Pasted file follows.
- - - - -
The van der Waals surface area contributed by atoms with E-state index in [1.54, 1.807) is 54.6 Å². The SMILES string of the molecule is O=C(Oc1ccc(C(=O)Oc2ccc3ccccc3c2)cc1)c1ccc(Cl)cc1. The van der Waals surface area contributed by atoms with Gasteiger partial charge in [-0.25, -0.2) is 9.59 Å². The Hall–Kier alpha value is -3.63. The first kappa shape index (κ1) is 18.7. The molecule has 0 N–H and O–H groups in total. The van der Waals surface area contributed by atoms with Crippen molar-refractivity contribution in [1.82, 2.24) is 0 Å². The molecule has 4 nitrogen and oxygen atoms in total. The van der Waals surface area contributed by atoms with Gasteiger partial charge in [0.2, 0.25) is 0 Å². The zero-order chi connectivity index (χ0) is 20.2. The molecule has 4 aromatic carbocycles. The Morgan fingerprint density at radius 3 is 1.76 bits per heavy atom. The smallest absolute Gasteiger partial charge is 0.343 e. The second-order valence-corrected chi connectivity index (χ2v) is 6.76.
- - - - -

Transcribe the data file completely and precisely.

The van der Waals surface area contributed by atoms with E-state index in [1.54, 1.807) is 54.6 Å². The SMILES string of the molecule is O=C(Oc1ccc(C(=O)Oc2ccc3ccccc3c2)cc1)c1ccc(Cl)cc1. The van der Waals surface area contributed by atoms with Gasteiger partial charge in [-0.25, -0.2) is 9.59 Å². The Hall–Kier alpha value is -3.63. The first kappa shape index (κ1) is 18.7. The molecule has 0 N–H and O–H groups in total. The van der Waals surface area contributed by atoms with Crippen molar-refractivity contribution in [1.82, 2.24) is 0 Å². The molecule has 4 nitrogen and oxygen atoms in total. The van der Waals surface area contributed by atoms with Gasteiger partial charge in [0.2, 0.25) is 0 Å². The zero-order chi connectivity index (χ0) is 20.2. The molecule has 4 aromatic carbocycles. The Morgan fingerprint density at radius 3 is 1.76 bits per heavy atom. The smallest absolute Gasteiger partial charge is 0.343 e. The second-order valence-corrected chi connectivity index (χ2v) is 6.76.